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From Dan Udey <>
Subject Re: simple-conf branch
Date Tue, 05 Apr 2005 20:28:58 GMT
What makes matters worse is that the update-apache2-script that apache2 
comes with in Debian doesn't seem to work in any situation I've tried it in 
(or maybe I'm just not using it right), rendering the entire configuration 
confusing for no substantial reason.

That being said, the idea behind the Debian configuration makes things like 
adding vhosts easy - put them in a file, drop them into sites-enabled, and 
restart. Definitely easier than adding them to the httpd.conf file by hand 
(and then having to re-order them when you want one to be the default). One 
vhost (or set of relevant vhosts) per file, and you can swap in/out at will.

Personally, I'm inclined to think this would be useful to new users. It's 
easier for newbies to worry about one 10-line file at a time, instead of a 
monolithic 1000-line file (for reference, my httpd.conf from apache1 in 
Debian is now at 1091 lines, while my apache2.conf is at 394), and for 
sysadmins, they don't have to worry about where which directive is and 
whether or not there's an important LoadModule or SetEnvIf somewhere between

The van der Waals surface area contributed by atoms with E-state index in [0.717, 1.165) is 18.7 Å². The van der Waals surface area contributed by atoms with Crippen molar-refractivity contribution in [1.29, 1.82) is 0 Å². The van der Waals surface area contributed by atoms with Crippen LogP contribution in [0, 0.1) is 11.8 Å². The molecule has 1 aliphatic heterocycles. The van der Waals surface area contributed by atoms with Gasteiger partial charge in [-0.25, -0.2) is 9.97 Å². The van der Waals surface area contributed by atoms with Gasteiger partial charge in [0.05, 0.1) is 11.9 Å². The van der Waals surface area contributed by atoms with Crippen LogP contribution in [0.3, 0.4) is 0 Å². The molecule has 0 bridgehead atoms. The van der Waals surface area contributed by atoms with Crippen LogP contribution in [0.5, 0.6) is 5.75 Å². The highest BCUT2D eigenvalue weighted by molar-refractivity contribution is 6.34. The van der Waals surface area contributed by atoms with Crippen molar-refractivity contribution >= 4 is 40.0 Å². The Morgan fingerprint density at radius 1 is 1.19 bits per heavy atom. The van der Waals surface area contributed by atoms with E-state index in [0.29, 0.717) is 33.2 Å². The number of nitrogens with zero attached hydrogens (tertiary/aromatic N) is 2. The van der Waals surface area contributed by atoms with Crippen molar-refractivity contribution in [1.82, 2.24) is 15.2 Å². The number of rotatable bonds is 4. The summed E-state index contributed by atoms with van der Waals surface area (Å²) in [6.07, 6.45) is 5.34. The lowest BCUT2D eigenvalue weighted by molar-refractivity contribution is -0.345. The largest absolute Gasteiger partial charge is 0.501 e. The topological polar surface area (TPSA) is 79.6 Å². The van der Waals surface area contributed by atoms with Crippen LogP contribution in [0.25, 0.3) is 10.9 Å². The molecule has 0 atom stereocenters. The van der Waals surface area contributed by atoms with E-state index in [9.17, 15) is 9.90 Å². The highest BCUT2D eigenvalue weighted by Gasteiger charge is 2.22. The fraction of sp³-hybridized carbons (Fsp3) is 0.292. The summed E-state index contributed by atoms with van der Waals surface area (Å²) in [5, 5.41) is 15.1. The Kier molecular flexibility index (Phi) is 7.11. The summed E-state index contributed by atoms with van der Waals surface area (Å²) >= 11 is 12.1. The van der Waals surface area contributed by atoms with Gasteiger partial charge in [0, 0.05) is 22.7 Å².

two unrelated vhosts.

On Apr 5, 2005 4:16 PM, Rich Bowen <> wrote:
> Greg Stein wrote:
> > On Tue, Apr 05, 2005 at 08:38:44AM -0400, Paul A. Houle wrote:
> >
> >>...
> >> There are good operational reasons to split up configuration in
> >> different files -- if the Apache install can encourage good practices,
> >>based on the decade of experience we've had with it, that's a good 
> thing.
> >
> >
> > You have a complex series of sites and a deep understanding of
> > configuration and sysadmin issues to keep it manageable. For somebody
> > *new* to this, they need the utmost simplicity. Even a strong sysadmin
> > needs something simple so they can figure out what they're working with
> > and then blend that into their environment.
> >
> > If we shipped a setup similar to yours, most people would cry with
> > frustration trying to figure out where to turn this or that knob.
> You mean, like when new users encounter a default Debian Apache
> installation?
> /me hides from the Debian users.
> --Rich

Dan Udey

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